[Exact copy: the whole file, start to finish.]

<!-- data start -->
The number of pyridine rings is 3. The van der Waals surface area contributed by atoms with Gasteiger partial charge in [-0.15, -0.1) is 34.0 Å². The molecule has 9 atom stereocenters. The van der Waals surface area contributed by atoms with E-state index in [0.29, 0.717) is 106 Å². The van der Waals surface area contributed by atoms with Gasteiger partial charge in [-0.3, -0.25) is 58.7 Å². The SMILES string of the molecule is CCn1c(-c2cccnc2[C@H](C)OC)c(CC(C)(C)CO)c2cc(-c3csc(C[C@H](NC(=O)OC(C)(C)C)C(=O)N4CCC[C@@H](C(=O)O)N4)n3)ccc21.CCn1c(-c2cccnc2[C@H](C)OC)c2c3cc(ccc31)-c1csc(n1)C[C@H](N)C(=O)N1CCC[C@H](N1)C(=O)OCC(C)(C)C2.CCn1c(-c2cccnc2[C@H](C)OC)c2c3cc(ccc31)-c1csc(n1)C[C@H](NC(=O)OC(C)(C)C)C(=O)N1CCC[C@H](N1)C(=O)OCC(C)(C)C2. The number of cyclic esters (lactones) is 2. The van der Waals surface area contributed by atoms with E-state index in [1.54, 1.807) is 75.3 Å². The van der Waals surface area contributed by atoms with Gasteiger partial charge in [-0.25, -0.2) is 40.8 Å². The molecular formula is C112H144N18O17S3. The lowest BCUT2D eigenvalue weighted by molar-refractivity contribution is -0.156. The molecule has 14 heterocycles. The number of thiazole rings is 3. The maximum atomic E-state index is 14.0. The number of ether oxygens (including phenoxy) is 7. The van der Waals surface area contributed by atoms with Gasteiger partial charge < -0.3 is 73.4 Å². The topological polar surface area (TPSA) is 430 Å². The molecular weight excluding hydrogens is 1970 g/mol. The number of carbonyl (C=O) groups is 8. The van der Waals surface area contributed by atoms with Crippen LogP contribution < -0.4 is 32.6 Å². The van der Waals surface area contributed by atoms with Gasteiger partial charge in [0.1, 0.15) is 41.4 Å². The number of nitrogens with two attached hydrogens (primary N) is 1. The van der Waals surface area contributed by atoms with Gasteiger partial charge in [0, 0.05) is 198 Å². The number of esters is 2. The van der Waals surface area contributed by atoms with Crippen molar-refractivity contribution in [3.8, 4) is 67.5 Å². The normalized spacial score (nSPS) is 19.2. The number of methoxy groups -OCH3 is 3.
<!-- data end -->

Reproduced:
The number of pyridine rings is 3. The van der Waals surface area contributed by atoms with Gasteiger partial charge in [-0.15, -0.1) is 34.0 Å². The molecule has 9 atom stereocenters. The van der Waals surface area contributed by atoms with E-state index in [0.29, 0.717) is 106 Å². The van der Waals surface area contributed by atoms with Gasteiger partial charge in [-0.3, -0.25) is 58.7 Å². The SMILES string of the molecule is CCn1c(-c2cccnc2[C@H](C)OC)c(CC(C)(C)CO)c2cc(-c3csc(C[C@H](NC(=O)OC(C)(C)C)C(=O)N4CCC[C@@H](C(=O)O)N4)n3)ccc21.CCn1c(-c2cccnc2[C@H](C)OC)c2c3cc(ccc31)-c1csc(n1)C[C@H](N)C(=O)N1CCC[C@H](N1)C(=O)OCC(C)(C)C2.CCn1c(-c2cccnc2[C@H](C)OC)c2c3cc(ccc31)-c1csc(n1)C[C@H](NC(=O)OC(C)(C)C)C(=O)N1CCC[C@H](N1)C(=O)OCC(C)(C)C2. The number of cyclic esters (lactones) is 2. The van der Waals surface area contributed by atoms with E-state index in [1.54, 1.807) is 75.3 Å². The van der Waals surface area contributed by atoms with Gasteiger partial charge in [-0.25, -0.2) is 40.8 Å². The molecular formula is C112H144N18O17S3. The lowest BCUT2D eigenvalue weighted by molar-refractivity contribution is -0.156. The molecule has 14 heterocycles. The number of thiazole rings is 3. The maximum atomic E-state index is 14.0. The number of ether oxygens (including phenoxy) is 7. The van der Waals surface area contributed by atoms with Gasteiger partial charge < -0.3 is 73.4 Å². The topological polar surface area (TPSA) is 430 Å². The molecular weight excluding hydrogens is 1970 g/mol. The number of carbonyl (C=O) groups is 8. The van der Waals surface area contributed by atoms with Crippen LogP contribution < -0.4 is 32.6 Å². The van der Waals surface area contributed by atoms with Gasteiger partial charge in [0.1, 0.15) is 41.4 Å². The number of nitrogens with two attached hydrogens (primary N) is 1. The van der Waals surface area contributed by atoms with Gasteiger partial charge in [0, 0.05) is 198 Å². The number of esters is 2. The van der Waals surface area contributed by atoms with Crippen molar-refractivity contribution in [3.8, 4) is 67.5 Å². The normalized spacial score (nSPS) is 19.2. The number of methoxy groups -OCH3 is 3.